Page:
On a related note, the April edition of The Work Force is out. Much of the edition focuses on the union’s ongoing fight for safe and healthy workplaces.
                  Read the April Work Force

                    CSEA accepting nominations for the 2015 Irene Carr Leadership Award

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                    CSEA is accepting nominations for the 2015 Irene Carr Leadership Award.

                    Carr, who served as CSEA’s Statewide Secretary for 17 years, helped pave the way for women to serve in leadership roles in the union. A single mother when she first joined CSEA, Carr devoted her four-decade union career to fighting to advance issues traditionally of concern to women, issues that she referred to as “work and family issues.”

                    Carr was the driving force that led to the formation of CSEA’s Women’s Committee, and she served as its first chair. She played a key role in advancing numerous issues that improved the lives of working women in CSEA and across the nation, including pay equity adjustments for women and people of color, expanded clerical training opportunities and affordable child care. She was a role model for CSEA women seeking a place in the leadership of our union.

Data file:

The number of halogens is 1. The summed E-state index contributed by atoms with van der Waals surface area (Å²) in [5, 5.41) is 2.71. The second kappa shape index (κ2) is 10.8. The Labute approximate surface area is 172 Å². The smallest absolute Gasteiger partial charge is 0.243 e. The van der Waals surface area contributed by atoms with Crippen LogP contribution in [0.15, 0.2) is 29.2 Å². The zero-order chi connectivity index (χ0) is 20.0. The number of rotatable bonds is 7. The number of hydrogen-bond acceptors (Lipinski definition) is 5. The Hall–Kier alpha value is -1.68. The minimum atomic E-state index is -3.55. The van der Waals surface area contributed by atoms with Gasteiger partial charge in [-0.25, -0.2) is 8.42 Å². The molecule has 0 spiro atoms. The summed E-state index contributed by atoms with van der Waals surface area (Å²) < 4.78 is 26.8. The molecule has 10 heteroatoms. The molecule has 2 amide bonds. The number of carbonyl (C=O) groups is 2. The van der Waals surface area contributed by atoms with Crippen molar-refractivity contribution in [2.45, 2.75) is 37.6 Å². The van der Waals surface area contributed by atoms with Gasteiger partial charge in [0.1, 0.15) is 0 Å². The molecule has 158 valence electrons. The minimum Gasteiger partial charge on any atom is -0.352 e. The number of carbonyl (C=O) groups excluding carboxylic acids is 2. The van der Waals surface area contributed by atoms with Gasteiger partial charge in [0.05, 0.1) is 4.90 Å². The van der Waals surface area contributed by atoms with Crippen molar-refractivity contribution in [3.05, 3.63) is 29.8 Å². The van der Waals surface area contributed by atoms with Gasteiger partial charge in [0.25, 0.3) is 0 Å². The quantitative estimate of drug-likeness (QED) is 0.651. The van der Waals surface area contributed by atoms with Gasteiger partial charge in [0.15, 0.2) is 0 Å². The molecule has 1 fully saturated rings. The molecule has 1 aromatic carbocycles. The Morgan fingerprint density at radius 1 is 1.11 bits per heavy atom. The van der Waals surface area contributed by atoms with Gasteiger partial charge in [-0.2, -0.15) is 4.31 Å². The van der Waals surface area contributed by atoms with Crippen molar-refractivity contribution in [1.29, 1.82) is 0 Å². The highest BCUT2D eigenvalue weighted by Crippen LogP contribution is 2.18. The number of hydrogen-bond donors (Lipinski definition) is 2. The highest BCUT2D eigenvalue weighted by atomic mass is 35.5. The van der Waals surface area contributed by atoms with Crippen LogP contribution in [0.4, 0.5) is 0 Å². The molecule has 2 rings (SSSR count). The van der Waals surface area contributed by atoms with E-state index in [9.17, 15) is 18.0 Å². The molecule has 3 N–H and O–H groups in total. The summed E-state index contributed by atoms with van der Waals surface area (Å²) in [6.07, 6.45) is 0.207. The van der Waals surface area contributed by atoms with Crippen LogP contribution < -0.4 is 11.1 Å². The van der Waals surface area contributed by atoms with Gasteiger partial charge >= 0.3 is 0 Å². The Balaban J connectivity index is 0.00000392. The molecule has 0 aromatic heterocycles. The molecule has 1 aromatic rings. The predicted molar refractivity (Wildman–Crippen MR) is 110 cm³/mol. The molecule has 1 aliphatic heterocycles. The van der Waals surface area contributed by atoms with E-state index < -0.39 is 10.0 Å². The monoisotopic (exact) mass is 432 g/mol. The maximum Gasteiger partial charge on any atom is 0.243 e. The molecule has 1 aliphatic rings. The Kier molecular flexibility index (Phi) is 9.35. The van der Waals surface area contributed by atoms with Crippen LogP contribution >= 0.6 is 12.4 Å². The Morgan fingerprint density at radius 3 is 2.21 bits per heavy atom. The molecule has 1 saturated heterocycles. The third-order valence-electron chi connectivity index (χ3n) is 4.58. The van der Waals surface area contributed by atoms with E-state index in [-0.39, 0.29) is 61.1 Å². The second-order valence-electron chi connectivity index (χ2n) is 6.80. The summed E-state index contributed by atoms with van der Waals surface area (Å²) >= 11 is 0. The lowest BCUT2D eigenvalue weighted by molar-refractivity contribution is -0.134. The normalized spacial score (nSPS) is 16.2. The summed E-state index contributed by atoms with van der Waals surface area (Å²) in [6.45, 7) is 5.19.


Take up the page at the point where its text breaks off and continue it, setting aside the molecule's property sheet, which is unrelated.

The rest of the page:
To honor her memory as a union leader, CSEA has established the Irene Carr Award, and we are seeking nominees who demonstrate Irene’s leadership and fighting spirit. Women who:
                    • Fight every day for the members she represents,
                    • Stand up and stand out as a leader in the fight for women’s rights and workers’ rights,
                    • Step up despite the challenges before her.

                    If you know such a person, please complete the application and nominate her for this prestigious award.

                    Nominations must be received no later than March 20, 2015. The award will be presented at the union’s Statewide Women’s Conference at the Desmond Hotel in Albany on May 2, 2015.
                    Download the nomination form
                    Read more about Carr’s accomplishments